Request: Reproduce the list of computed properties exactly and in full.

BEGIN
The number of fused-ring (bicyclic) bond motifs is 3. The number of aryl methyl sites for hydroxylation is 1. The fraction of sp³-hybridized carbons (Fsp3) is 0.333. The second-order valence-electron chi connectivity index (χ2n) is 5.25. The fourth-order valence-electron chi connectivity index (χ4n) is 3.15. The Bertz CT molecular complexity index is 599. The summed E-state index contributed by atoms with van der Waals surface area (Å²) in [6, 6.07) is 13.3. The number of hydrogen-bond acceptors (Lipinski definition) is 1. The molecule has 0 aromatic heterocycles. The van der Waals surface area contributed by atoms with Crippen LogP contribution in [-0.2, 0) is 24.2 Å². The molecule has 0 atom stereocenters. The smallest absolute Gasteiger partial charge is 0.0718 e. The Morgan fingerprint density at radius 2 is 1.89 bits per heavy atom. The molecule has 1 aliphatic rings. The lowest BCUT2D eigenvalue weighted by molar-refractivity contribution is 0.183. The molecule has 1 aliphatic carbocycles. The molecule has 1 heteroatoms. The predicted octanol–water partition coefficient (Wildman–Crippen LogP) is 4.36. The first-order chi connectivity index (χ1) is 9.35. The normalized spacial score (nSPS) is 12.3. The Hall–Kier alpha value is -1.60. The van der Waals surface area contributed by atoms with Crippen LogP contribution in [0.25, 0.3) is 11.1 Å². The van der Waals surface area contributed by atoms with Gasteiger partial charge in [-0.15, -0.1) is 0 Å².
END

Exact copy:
The number of fused-ring (bicyclic) bond motifs is 3. The number of aryl methyl sites for hydroxylation is 1. The fraction of sp³-hybridized carbons (Fsp3) is 0.333. The second-order valence-electron chi connectivity index (χ2n) is 5.25. The fourth-order valence-electron chi connectivity index (χ4n) is 3.15. The Bertz CT molecular complexity index is 599. The summed E-state index contributed by atoms with van der Waals surface area (Å²) in [6, 6.07) is 13.3. The number of hydrogen-bond acceptors (Lipinski definition) is 1. The molecule has 0 aromatic heterocycles. The van der Waals surface area contributed by atoms with Crippen LogP contribution in [-0.2, 0) is 24.2 Å². The molecule has 0 atom stereocenters. The smallest absolute Gasteiger partial charge is 0.0718 e. The Morgan fingerprint density at radius 2 is 1.89 bits per heavy atom. The molecule has 1 aliphatic rings. The lowest BCUT2D eigenvalue weighted by molar-refractivity contribution is 0.183. The molecule has 1 aliphatic carbocycles. The molecule has 1 heteroatoms. The predicted octanol–water partition coefficient (Wildman–Crippen LogP) is 4.36. The first-order chi connectivity index (χ1) is 9.35. The normalized spacial score (nSPS) is 12.3. The Hall–Kier alpha value is -1.60. The van der Waals surface area contributed by atoms with Crippen LogP contribution in [0.25, 0.3) is 11.1 Å². The van der Waals surface area contributed by atoms with Gasteiger partial charge in [-0.15, -0.1) is 0 Å².